The approach we describe of identifying changes in gene expression during epileptogenesis in critical brain regions and then examining the functional effect of preventing or augmenting these changes, has been applied to a number of genes as described below.
Galanin is a bioactive compound that co-exists with classical neurotransmitters and often inhibits their release. Galanin mediates its action via three types of G protein-linked receptors GaR1-3. It is abundant in several brain structures including hippocampus, where its action is predominantly inhibitory.44
In animal models of SE, there is an acute reduction in the levels of galanin in the hippocampus.44
Galanin injection before induction of SE shortenes the duration of SE,44
whereas, galanin knock out mice have an increased propensity to develop SE.45
Using a gene therapy approach, Haberman and colleagues46
showed that injection of AAV containing coding sequence for active galanin peptide into inferior collicular cortex increased the threshold for seizure generation to electrical stimulation. A recent study by Kanter-Schlifke and colleagues,47
showed that overexpression of galanin by injection of AAV containing a galanin gene in hippocampus decreased duration of afterdischarges and increased the latency to develop generalized seizures in the kindling model of epilepsy. A more direct approach to increase the activity of galanin is to use galanin receptor agonists that can cross the blood brain barrier. Recently galnon, a low-molecular weight (677 Dalton) galanin receptor ligand, has been shown to affect various physiological as well as pathological functions.48
Galnon has been shown to have anticonvulsant activity in the pentylenetetrazol induced seizure model, where galnon injection reduced the seizure score and increased the seizure latency.49
Neuropeptide Y (NPY) is a peptide that has been associated with a number of biologically important functions such as learning and memory. NPY mediates its action through six receptors (Y1-6) that belong to the G-protein coupled superfamily. A number of studies carried out in different animal models of epilepsy have observed that there is an increase in NPY expression in the mossy fiber pathway of the hippocampus suggesting a modulatory role of NPY in epileptic activity.50
Also, mice that lack NPY have a reduced threshold to develop seizures with pentylenetetrazol and develop spontaneous seizures.51
A recent study by Noe and colleagues52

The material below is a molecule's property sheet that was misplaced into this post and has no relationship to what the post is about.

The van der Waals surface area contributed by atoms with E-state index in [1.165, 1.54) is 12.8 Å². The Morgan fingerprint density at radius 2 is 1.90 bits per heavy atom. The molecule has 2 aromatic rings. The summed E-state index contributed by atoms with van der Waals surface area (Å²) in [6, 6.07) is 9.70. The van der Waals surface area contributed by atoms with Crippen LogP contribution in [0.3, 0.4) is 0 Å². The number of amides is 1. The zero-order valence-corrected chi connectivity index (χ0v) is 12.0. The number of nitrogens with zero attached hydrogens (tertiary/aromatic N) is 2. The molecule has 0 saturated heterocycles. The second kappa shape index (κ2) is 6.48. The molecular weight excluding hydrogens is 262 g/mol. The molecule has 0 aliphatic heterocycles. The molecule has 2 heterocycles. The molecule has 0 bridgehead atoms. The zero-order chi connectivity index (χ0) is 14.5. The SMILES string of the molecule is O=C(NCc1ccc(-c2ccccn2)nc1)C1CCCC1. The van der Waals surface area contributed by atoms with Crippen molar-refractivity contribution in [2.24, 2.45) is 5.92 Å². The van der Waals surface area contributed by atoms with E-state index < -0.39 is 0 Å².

showed that rats that were injected with AAV containing an NYP gene 14 weeks after SE induction halted the progression of seizure activity.
Adenosine is an inhibitory modulator that mediates it action through four G-protein coupled receptors A1
. Decreased adenosine levels53
and long-term reduction in A1
have been observed in different animal models of epileptogenesis. Adenosine antagonists have been shown to reduce the threshold for seizure development.53
In the hippocampal kindling model of epilepsy, rats that were implanted with myoblast grafts that were engineered to release adenosine by inhibiting adenosine kinase, an enzyme that converts adenosine to adenosine 3’,5’-monophosphate, reduced seizure duration for 3 weeks after transplantation.55
Similarly, implantation of human mesenchymal stem cells transduced with lentivirus containing RNAi against adenosine kinase in the hippocampus of mice resulted in a 35% reduction in seizure duration following kainic acid injection compared to control mice that were implanted with scrambled control sequence.56
In another recent study, Wilz and colleagues57
showed that adenosine released from implants over a period of 14 days inhibited development of epilepsy in the kindling model. These studies provide a strong rationale for use of adenosine augmentation as a therapy for intractable epilepsy.
Glial Cell line-Derived Neurotrophic Factor (GDNF) is a member of GDNF family of trophic factors58
that has been shown to increase following seizures59
and intraventricular infusion of GDNF has been shown to suppress seizures in various animal models of epilepsy.60,61
A recent study by Kanter-Shilfke and colleagues62
showed that overexpression of GDNF using recombinant adeno-associated viral (rAAV) vector suppressed generalized seizure activity but could not prevent kindling epileptogenesis.